Now I’ll freely admit that I’ve always been a sentimental fool. I like quiet, moody songs that are bittersweet. Dream pop. Chillwave. Shoegaze. Whatever you want to call it…I love this kind of music even though I don’t know much about this genre. One of my current favorites is the French pop singer Melody Prochet, who fronts the psychedelic dream pop band Melody’s Echo Chamber. I discovered Melody’s Echo Chamber via label mate Tame Impala, an Australian psychedelic band who kick all kinds of ass. Anyway, I took it upon myself to create a Pandora station based around Melody’s Echo Chamber. What happened? I fell down a rabbit hole of electronic-psychedelic-dream pop that melted my mind and made me fall in love.
One of the great things about myself, if I can take a moment to brag, is my ability to love a lot of different/conflicting things. Like, for example, I really love cock rock. Give me a hard-charging guitar riff and with some semi-sexist lyrics and I’m happy as a pig in shit. The more dunderheaded, the better. But I’m also a sensitive soul that likes to be lulled by a sweet melody and lush wall of quiet noise. This music that Pandora showed me was amazing in that it was both distorted and crystal clear. It was intimate and human, while at the same time adorned with the trappings of modern electronic music. This music was full of synthetic sounds and real emotion. It was like discovering a new color.
The branching spectrum of music Pandora showed me was absolutely breathtaking. It was like having a cool older brother with a kick ass record collection show me what’s what. I was certain that all the music I was hearing was brand new, but with a little research I found out that most of it was several years old. How on Earth had I missed the stunning pop of Hannah Georgas? Or the cool electro-funk of Walter Meego? What if I’d never decided to play around with Pandora and these amazing songs had remained unknown to me? This post is part advertisement for Pandora, which is an amazing service, but it’s also about stumbling out of one’s comfort zone. I love The Beatles, but you shouldn’t listen to them 100% of the time, this experience only reinforced that.
If you haven’t played around with Pandora in awhile go give it another shot. Let it show you things you didn’t even know you wanted to see. Or go visit a record shop and talk to that weird guy behind the counter. You know, the fat guy with Elvis sideburns who sweats all over you purchases and mumbles to himself. That guy knows stuff. Pick a genre you don’t normally listen to and give it shot. Or go on r/Music on Reddit and see what all the cool Internet kids are chatting about.
I feel like a kid on Christmas having discovered all these cool new bands! Here are a sampling of my favorites. If you have a chance, take a listen. And if you like this kind of music tell me about it in the comments. I want to find more of this mellow, dreamy, electronic music.
Currently in heavy rotation in my Shoegaze Playlist:
“You and I” by Washed Out. Washed Out famously provides the opening theme to Portlandia a hilarious sketch show on IFC. This song is hypnotic and mellow, I love it.
“Happy Birthday Party” by Dom. This song totally feels like more upbeat, less drugged-out Animal Collective. This song should have been a monster hit with it’s rad hook and goofy-fun lyrics. It’s time to get gnarly, happy birthday party-party indeed…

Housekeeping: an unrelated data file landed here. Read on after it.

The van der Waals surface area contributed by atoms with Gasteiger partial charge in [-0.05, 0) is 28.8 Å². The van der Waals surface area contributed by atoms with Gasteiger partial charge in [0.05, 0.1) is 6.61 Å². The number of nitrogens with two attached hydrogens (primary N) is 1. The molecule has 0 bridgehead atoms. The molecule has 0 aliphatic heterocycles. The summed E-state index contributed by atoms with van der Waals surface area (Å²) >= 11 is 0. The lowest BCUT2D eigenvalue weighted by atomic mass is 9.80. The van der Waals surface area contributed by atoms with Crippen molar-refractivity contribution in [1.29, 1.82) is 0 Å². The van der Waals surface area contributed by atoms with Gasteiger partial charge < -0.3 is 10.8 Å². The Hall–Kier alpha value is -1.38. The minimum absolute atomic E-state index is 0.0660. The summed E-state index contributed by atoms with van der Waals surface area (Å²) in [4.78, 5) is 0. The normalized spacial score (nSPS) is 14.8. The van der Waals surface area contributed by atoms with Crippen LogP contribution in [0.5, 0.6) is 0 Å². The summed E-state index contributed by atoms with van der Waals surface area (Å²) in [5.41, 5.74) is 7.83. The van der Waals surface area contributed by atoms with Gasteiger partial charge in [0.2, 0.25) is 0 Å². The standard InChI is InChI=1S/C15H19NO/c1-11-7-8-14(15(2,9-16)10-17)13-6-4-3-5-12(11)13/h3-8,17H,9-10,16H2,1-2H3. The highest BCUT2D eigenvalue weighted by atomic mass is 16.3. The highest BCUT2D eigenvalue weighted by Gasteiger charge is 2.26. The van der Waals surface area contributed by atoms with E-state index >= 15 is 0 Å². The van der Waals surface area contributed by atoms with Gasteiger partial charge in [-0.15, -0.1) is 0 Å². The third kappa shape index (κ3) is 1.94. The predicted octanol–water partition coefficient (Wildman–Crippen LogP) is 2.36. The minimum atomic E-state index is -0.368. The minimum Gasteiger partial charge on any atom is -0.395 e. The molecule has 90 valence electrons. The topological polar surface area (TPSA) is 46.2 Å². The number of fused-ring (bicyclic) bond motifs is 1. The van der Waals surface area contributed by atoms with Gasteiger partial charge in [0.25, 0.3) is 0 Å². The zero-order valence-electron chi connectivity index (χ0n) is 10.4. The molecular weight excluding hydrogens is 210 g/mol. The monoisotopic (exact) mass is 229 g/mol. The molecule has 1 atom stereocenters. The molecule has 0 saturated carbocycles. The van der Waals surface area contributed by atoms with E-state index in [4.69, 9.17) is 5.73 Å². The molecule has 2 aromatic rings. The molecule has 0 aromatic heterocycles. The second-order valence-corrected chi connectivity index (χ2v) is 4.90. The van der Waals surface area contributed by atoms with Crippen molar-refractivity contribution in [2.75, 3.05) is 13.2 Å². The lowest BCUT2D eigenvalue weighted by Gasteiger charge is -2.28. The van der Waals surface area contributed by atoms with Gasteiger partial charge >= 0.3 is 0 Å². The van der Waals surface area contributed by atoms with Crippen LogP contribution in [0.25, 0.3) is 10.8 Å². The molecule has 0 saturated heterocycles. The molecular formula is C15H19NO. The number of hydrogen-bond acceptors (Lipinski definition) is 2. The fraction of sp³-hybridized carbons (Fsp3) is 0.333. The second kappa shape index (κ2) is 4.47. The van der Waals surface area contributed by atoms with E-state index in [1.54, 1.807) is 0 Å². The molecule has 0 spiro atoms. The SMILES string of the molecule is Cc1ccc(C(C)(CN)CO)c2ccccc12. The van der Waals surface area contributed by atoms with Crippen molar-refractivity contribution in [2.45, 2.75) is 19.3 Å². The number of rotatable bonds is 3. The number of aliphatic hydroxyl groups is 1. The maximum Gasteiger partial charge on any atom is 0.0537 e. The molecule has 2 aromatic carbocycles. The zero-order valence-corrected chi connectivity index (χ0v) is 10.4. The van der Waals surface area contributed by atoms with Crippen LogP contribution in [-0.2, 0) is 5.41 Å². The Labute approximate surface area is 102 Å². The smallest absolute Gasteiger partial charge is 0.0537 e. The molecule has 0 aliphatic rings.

“Gasoline” by Alpine. A mix of dance and indie pop, Alpine are a really cool Australian band that have this weird knack for writing really fun songs that are catchy and fun as hell. These people should be household names.
“Walk in the Park” by Beach Fossils. This is probably the only song on this list that I’d heard prior to falling into my shoegaze rabbit hole. This song is so ethereal and dark, but also really beautiful. I love this song.
“Bullets” by Rebecca & Fiona. This is 100% pure dance music. Straight from Stockholm, Sweden, Rebecca & Fiona are these two really hot DJ’s who are making embarrassingly good dance music with sweet pop hooks. This song “Bullets” is rad and makes me want to dance. I never want to dance.
“Standing on the Shore” by Empire of the Sun. I’ve been a fan of The Sleepy Jackson for many years but had no idea that Luke Steele was also the member of a synthpop band. Totally theatrical and totally glammed out, “Standing on the Shore” is a dreamy pop masterpiece. Weird? You bet. Over-the-top? Sure. Fun? You bet.
“Robotic” by Hannah Georgas. This song is a real heartbreaker. There’s so much soul in her voice. This is one of those songs that feels old and worn in the first time you hear you it—like it’s been a part of your life this whole time. Sad and wistful hurts so good. I love it.
And in case you’re interested, here is my Shoegaze playlist on Spotify. There’s a ton more really cool songs and artists with more added every Friday:
So I’m sitting here listening to the latest song from The Darkness, and all I’m hearing is The Cult. The English rockers, known more for sounding like Queen, have a new album coming this summer titled LAST OF OUR KIND. That’s not the big news. The big new is that they now have a lady drummer, which I must admit is kinda hott. That’s “hot” with two T’s. Her name is Emily Dolan Davies which is just about perfect, don’t you think?
I don’t mind this song, in fact I think I kinda like it, but that guitar tone has qualities that remind me of The Cult’s “She Sells Sanctuary.” The song’s a nice bit of English cock-rock, something that this world is sorely in need of if you ask me. I liked the band’s last album, 2012’s HOT CAKES, though I don’t think it made much of an impact…I didn’t hear anyone anywhere talk about it. Let’s hope that LAST OF OUR KIND brings the band a “I Believe In A Thing Called Love”-sized hit. It could happen.